On the 11th July 2014, Cdt Sgt Saikat (19) set off along with 9 other cadets from the West of Scotland Wing to participate in the nijmegen international 4 day marches in the Netherlands.
The marches consist of having to cover an average of 25 miles per day in full military uniform and, in the case of any male aged 19 or over, carrying training sessions and had completed the grueling 50 mile qualifier at Garelochhead.
On arrival at nijmegen, the cadets were able to get settled in and for the first 3 days they got to enjoy their stay in nijmegen where they went into town, visited museums and went to local restaurants. On the Tuesday morning however, it was a different story. The team were due to start marching shortly past 4 in the morning, therefor this meant they had to get out of bed at 2am!
When the first day of the marches finally arrived, the team managed to get themselves right at the front of the entire British military contingent, and so had the privilege of being the first British team to start the marches this year! Even at this early in the morning, the streets were already crowded with people supporting us and wishing us all well to the very end.
As the miles passed by, the heat and the pain only ever increased, but the team pulled each other through and tried to take in the atmosphere as much as possible. By the end of day two, the team were really starting to suffer and when day three arose, the team had lost one of their members due to illness.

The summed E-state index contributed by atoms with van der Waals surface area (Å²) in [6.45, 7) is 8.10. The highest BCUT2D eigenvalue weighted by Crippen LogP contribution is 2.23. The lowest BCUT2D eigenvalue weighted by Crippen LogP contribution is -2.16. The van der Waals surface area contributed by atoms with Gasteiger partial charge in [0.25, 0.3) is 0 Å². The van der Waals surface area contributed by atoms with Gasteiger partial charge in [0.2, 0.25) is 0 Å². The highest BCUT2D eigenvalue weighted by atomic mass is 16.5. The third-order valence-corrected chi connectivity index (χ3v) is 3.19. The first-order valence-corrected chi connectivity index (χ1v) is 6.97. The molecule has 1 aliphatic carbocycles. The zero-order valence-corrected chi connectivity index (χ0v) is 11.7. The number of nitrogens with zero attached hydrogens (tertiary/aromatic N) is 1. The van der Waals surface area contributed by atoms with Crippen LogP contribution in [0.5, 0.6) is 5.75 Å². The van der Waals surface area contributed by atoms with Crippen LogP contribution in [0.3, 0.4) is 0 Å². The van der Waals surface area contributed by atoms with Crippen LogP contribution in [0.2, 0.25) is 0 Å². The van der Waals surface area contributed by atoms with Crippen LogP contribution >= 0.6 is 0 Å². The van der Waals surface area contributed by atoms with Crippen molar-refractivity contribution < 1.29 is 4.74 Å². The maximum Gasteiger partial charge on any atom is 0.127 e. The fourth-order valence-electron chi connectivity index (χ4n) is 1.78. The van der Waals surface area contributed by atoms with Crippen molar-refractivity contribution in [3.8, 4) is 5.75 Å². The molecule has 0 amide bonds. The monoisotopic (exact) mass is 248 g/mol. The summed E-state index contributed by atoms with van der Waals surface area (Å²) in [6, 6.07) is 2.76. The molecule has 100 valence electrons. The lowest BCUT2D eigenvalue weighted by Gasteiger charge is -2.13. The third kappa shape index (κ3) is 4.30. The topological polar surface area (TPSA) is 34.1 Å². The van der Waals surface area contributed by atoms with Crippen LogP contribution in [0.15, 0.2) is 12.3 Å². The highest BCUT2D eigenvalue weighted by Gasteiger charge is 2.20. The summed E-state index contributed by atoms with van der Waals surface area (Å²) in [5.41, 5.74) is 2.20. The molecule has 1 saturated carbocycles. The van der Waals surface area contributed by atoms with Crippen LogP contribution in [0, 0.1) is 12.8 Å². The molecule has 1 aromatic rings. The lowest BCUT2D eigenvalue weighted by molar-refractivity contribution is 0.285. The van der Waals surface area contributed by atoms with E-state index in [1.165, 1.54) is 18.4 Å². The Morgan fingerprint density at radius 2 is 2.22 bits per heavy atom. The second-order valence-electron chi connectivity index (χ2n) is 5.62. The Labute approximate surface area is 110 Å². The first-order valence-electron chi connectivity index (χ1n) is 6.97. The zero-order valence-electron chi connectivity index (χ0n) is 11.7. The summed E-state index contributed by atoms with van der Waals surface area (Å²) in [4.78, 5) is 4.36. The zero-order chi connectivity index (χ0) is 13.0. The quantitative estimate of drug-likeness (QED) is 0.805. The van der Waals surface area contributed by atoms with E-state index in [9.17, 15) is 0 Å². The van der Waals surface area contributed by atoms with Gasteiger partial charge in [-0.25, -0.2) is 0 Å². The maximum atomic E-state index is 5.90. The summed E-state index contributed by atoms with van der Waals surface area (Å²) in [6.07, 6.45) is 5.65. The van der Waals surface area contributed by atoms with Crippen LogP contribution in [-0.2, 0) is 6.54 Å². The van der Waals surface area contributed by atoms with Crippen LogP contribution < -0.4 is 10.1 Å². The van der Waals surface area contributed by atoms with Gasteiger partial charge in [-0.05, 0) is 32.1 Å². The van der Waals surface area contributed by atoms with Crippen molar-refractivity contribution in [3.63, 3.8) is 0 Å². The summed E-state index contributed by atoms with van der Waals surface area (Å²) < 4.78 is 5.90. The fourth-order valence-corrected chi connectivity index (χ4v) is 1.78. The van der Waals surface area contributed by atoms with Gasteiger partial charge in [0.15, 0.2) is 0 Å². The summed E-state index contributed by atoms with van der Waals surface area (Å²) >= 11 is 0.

Day four was the hottest day of the marches. However, this did mean that everyone who was previously carrying weight were allowed to drop their weight as it was considered a health hazard due to the heat.
The scorching heat and high humidity did seriously affect the teams performance. When they passed water buckets or sprinklers it was always a pleasant surprise. The last five or so miles of the march were the hardest and the team had to dig deep to get to the finish!
After 100 miles of pain, sweat and misery, they had finished and were awarded with their medals. All the remained was for the team to do the 4.5km victory march.
Despite all the pain that the team were in, the atmosphere and the pride of having completed this achievement was overwhelming. The streets were lined up with rows of people all cheering the teams and partying!
When the team finally crossed the finish line, they could finally relax and get a bus back to camp. The scales of what they had accomplished was just beginning to sink in. Now it was time to award the best cadet: Sgt Saikat for his determination and his attitude towards helping the team.